Now that could come across as a very negative message – especially if he put all his focus on the smoke and mirrors and ego in the team world. But in the end, any message, no matter how negative, can ultimately be a positive message, because it’s not about trashing everything that’s out there now.
Lars is on a mission to help team leaders create a better lifestyle and more profit. It just happens that letting go of the ego is one of the first steps in building that new kind of team on a new model. So he has to deal with that to push away the wrong people and attract the right people.
3. An offer in exchange for raising their hand – that is both clear and compelling.
It must be clear as to what problem your offer solves. This is easy to lose sight of, because we have so much content, so many tools or templates or training we could put into an offer.
But ultimately the offer must be crystal clear, and ideally no more than 2 offers – a way to work directly with you (if that’s available) plus a lower-risk way to stay in touch and learn more. It can’t be an evaluation or a quiz to determine if they are a good fit for YOU, that’s all about what you want.
It must be a compelling offer, by solving a problem for them in an interesting, different way. Now, here’s where I’ll give a bold opinion. I think the best way to get people to raise their hand on a live presentation or podcast is to offer some unique and simple solution to a smaller, tactical problem. Specifically, a smaller tactical problem that comes before the main problem you solve.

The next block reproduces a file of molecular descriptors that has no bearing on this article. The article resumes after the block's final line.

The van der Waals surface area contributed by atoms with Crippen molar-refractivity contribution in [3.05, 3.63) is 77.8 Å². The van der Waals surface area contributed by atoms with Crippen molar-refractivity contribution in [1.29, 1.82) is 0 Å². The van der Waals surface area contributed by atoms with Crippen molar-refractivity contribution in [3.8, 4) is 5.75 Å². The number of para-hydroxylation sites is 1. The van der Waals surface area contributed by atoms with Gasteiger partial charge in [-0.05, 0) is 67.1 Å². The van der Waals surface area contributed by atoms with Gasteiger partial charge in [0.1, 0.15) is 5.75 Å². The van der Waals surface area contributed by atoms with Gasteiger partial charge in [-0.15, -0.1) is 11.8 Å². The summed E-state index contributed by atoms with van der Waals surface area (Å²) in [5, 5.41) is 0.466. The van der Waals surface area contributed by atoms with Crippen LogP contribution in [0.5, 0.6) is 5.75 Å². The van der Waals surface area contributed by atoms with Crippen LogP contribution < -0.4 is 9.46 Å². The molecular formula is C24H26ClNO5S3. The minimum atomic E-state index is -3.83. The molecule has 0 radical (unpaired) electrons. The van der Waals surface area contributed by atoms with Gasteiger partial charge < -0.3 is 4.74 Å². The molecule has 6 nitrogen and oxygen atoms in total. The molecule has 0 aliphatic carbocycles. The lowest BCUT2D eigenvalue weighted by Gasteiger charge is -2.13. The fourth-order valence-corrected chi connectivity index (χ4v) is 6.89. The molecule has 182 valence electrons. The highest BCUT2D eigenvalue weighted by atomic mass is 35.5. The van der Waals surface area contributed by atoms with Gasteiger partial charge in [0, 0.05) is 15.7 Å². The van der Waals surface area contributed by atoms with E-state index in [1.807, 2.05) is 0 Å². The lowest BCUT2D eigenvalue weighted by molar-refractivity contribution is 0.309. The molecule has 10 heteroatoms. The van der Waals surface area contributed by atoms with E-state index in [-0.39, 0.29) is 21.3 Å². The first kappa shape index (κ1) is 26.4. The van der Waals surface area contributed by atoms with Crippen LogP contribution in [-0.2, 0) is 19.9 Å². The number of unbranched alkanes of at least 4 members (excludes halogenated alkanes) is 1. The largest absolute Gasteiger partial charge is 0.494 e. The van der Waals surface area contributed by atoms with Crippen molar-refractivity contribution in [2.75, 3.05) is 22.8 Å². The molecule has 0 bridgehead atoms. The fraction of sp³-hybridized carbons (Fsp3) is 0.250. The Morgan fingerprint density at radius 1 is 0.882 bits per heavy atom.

The Range of Problems – There is a range of problems your ideal clients have that are related to the problem you solve. What smaller problems come before the problem you solve, such that if someone solved that problem, it would actually make them need you MORE, not less.
You don’t want to offer something that if they take it and run with it, they actually need you less. So it takes some time and experimentation to find the right kind of offer. But the place to start is to map out that Range of Problems, and look at all the problems that you could help someone solve that would actually move them closer to needing you, closer to being an ideal client.
Then make a list of the unique tactical solutions you’ve found to those problems.
For example, when I’m featured on a podcast that focuses more on relationship building than other marketing tactics, I have a specific offer I created that gives away a copy of my Relationship Board Template in Trello. It’s the Trello Board where I track all my key relationships and look for ways to make introductions between and among those key people.
It’s a simple offer to make, but it’s a unique, tactical solution to a common problem – how do I add value to the key relationships in my world to generate more collaboration, referral and sales opportunities?
I don’t offer those on podcasts where the focus is my book, because I already have a free book offer on my website I can direct folks to. The last time I did a presentation, a third of all the people listening went and signed up for that free book offer.
That’s pretty good but I could do a much better job of selling them on that offer, or sweetening the deal by including the audiobook version.
So there you have it, those are the 3 key areas to improve to get people to raise their hands, identify themselves as leads or get into your email list!